Info-Mobility
Summary :  Introduction
Changes in behavior generate new analysis requirements
1995-2005 : The constant growth of cellular telephony
From Flow Method to Info-Mobility
The Info-Mobility Method
Results generated in the tourist sector
Other business sectors that are potential result users
How Info-Mobility was born
How Info-Mobility was born

Discovery of a new indicator

The authors of this article began their search for a new indicator at the start of 2003.
The search was driven by the requirements of the tourist sector as expressed by François Marchand, combined with the research work conducted by Alain Giaccone on the potential of information networks.
From the moment their technology watch began, they explored several paths, such as the use of wireless sensors of all kinds, combined with WiFi and ADSL networks. However, these solutions were found to be too cumbersome.

Following a brainstorming session in the summer of 2003, research began to focus on a wireless presence indicator, offering ideal mobility and based on cutting-edge technology.
This indicator is now present in sufficiently large numbers to supply data that can be very accurately processed using proven statistical methods. This indicator is the invisible link that connects us all: our cell phone, whether it be simple GSM or multimedia, and 2G or 3G (UMTS).

After hitting upon this obvious idea, an in-depth search showed that there were no publications on the subject, so the autumn of 2003 was devoted to the preliminary formalities for filing a patent.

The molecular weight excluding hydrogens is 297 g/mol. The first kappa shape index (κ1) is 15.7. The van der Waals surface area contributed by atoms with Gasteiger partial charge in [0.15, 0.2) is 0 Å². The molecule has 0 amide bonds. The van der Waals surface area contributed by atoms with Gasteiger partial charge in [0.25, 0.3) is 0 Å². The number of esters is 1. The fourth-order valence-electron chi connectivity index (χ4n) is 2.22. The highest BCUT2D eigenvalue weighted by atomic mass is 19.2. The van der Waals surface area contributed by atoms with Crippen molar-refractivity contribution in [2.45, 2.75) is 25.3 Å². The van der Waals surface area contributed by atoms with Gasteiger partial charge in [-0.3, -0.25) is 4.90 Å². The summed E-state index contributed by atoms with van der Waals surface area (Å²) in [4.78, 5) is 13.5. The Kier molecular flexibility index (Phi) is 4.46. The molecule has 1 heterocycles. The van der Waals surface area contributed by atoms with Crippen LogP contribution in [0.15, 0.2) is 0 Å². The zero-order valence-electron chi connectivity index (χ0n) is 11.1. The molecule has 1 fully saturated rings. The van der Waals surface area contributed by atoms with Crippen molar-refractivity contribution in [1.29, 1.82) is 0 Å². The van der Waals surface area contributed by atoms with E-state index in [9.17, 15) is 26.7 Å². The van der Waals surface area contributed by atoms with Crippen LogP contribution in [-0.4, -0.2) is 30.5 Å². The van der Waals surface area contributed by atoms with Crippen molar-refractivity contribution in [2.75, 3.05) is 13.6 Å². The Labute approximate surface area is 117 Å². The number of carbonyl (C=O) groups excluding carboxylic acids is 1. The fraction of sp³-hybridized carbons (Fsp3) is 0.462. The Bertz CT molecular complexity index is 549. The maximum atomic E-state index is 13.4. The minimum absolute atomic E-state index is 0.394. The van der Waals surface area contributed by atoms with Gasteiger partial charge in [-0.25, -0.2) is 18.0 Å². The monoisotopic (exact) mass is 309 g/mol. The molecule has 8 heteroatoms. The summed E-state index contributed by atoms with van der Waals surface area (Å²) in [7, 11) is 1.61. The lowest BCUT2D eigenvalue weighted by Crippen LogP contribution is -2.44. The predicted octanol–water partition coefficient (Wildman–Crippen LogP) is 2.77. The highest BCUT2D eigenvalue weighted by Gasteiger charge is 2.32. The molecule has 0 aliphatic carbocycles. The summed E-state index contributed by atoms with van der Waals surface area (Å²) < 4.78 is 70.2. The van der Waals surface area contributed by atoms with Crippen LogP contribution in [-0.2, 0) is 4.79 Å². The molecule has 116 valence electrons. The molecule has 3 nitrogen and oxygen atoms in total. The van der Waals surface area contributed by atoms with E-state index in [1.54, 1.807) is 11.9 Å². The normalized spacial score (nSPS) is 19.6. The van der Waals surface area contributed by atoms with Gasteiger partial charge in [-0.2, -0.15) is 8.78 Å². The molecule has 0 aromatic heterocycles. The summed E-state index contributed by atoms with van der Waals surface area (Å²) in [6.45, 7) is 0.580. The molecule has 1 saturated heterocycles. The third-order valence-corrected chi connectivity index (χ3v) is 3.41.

The technology required for mobile networks to operate was analyzed in detail, confirming the insight of inventors: a mobile network needs to know where a subscriber is located at any given time, in order to instantly connect a call, whether incoming or outgoing.

Therefore, the network knows - temporarily - which cellular phones are connected in a given geographic area.
It is this data - where, how many, when - that the authors realized could be stored, area by area, and then processed and analyzed.
There was a strong focus on the network’s "intelligence." The basic technical information provided by the equipment manufacturers Nortel, Alcatel and other undisputed market leaders, confirmed the technical feasibility of the system envisioned by its designers.

The first international patent applications were then logically filed in the course of the first quarter of 2004.



 

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